Thoughtful writing authored and shared by members of of the Thinking Collaborative community to support others on the journey.
Sustaining the Journey
Some Implications of Generational Needs on Collaboration
June 16, 2014
The word “collaboration,” comes from the root word, “co-labor.” Anyone who has tried to create and live in a collaborative culture knows it is hard work requiring deep listening, empathy, stepping up and stepping back, and being willing to support the greater good.
We are finalizing our consideration of generations as a filter of perception by exploring what Abrams and Frank suggest about the type of conversations which best connect by generation in collaborative teams.
Verbal language is one of the ways we work as collaborators. Abrams and Frank offer some tips on what each of the four generations might prefer.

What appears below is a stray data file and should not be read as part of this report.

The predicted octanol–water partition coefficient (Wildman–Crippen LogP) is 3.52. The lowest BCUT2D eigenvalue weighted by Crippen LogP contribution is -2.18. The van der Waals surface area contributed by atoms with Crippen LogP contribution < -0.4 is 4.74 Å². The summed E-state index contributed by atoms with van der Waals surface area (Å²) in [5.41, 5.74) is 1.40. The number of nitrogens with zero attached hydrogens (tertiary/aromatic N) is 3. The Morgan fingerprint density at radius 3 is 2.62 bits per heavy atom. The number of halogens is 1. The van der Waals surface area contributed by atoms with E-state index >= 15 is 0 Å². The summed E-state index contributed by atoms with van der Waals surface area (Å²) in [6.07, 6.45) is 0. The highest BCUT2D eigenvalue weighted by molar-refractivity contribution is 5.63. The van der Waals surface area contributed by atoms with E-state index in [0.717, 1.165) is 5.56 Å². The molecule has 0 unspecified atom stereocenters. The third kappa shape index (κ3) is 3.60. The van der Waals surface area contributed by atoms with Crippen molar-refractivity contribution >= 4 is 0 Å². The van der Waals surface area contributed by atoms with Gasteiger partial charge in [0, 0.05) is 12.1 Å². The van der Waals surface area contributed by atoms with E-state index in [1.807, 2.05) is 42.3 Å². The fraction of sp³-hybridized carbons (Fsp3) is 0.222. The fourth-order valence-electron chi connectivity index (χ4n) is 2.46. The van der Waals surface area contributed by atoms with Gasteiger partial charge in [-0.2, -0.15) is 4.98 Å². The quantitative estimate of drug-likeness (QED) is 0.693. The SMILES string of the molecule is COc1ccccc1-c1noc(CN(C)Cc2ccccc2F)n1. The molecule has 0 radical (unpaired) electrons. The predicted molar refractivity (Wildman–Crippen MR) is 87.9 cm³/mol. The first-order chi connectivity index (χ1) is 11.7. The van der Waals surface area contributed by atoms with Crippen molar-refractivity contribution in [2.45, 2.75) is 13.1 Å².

Clear and concise language that is nonconfrontational
Lack of open challenge or disagreement and respect for hierarchy
Accurate use of grammar
Respect for years of experience
Focus on greater goal
Speak from values
Make personal connections and affirms experiences
Respect protocols and policies
Don’t speak too directly or stand out from the group
Accept that blunt statements are not personal
Avoid small talk and get down to the task at hand
Clear focused communication that answers, “Why?”
Openness and honesty
Appreciate use of technology to collaborate
Request for feedback are honored
May not be a slave to process
Offer just in time learning and support
Consider these preferences as you analyze a team with whom you collaborate. As you learn about generational preferences, what insight does this offer to your team dynamics? How might you be more flexible as a collaborator across generations? When might you need to be more conscious of self and others? How are you showing empathy and appreciation for differences?
Source: The Multigenerational Workplace by Jennifer Abrams and Valerie von Frank